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Table 7 Workplace breastfeeding interventions assed through qualitative designs

From: Breastfeeding at the workplace: a systematic review of interventions to improve workplace environments to facilitate breastfeeding among working women

Author (yr) Country (City) Population (n) Design Type of BF intervention Data Collection Type of analysis Findings Quality assessment
Abdulloeva S, Eyler AA. (2013) [35] USA State and university employees (n = 50. Policies of all 50 states) Investigation-action -Written policies to support BF employees Documentary review of written policies or policy statements & state breastfeeding rates from breastfeeding
report card
Content analysis −11 states had lactation policies with a detailed description of time and space to express milk.
-Significant correlation between State law and 6 months EBF rates.1
Low
Anderson J, Kuehl RA, Drury SA, Tschetter L, Schwaegerl M, Hildreth M, Bachman C, Gullickson H, Yoder J, Lamp J. (2015) [36] USA Business representatives in a rural Midwestern city (n = 32) Phenomenological -Support from colleagues Three focus groups Thematic analysis - Interpersonal communication is important to enhance workplace BF support.
- Multiple factors like age and the position of the BF employee can affect interpersonal communication about workplace BFsupport.
Low
Baeza WB., Henríquez KF, Prieto GR (2016) [34] Region on Araucania, Chile Working mothers using the public health system & had breastfed at least 1 month and were or are in maternity leave (n = 65) Grounded Theory -BF education
-Designated space for BF or expressing milk
-Other
Five focus groups, five in-deep interviews and 30 telephonic interviews Thematic analysis -Mothers recognize lack of knowledge of BF law, policies and rights, lack of the technique of breastmilk extraction, and storage inside the worksite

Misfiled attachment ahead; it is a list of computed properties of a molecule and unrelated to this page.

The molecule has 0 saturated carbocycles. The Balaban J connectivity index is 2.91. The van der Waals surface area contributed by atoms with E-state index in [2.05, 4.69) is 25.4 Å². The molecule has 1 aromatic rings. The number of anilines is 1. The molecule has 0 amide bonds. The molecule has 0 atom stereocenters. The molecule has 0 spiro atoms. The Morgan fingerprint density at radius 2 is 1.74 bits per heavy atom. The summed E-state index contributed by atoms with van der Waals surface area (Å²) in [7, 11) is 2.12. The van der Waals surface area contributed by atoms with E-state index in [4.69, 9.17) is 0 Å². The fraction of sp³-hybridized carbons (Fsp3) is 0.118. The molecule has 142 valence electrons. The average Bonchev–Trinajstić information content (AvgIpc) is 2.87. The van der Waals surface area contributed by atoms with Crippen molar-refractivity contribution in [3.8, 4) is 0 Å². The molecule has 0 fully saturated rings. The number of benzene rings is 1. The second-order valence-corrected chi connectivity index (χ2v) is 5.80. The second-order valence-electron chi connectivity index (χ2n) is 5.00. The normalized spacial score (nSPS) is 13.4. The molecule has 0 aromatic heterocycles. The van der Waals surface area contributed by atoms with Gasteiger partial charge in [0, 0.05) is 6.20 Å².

-Returning to work is one of the reasons mentioned by mothers for early weaning, especially when there are no lactation spaces at the worksite.
Low
Bai YK, Wunderlich SM, Weinstock M. (2012) [37] USA (New York) Managers and representatives from human resources at companies with 500 or more employees (n = 20) Phenomenological - Support from colleagues
-Other
Phone or in-person interviews Content analysis -BF support can be helpful to recruit and hold employees. But, the ‘encouragement not to give up breastfeeding early’ was less appreciated as a benefit to the company.
-Men, single women or mothers that decided not to breastfeed are unsupportive of a mother-friendly environment.
-Space limitation for nursing and pumping rooms, and negative employee dynamics are barriers of workplace BF support. There is also a perception of decreased productivity.
Moderate
Bradford VA, Walkinshaw LP, Steinman L, Otten JJ, Fisher K, Ellings A, O’Leary J, Johnson DB. (2017) [38] USA (Washington) Women and men of 110 organizations of four targeted sectors: hospitals, clinics, early care and education settings, and worksites (n = 125) Investigation-action - Written policies to support BF employees
- Support from colleagues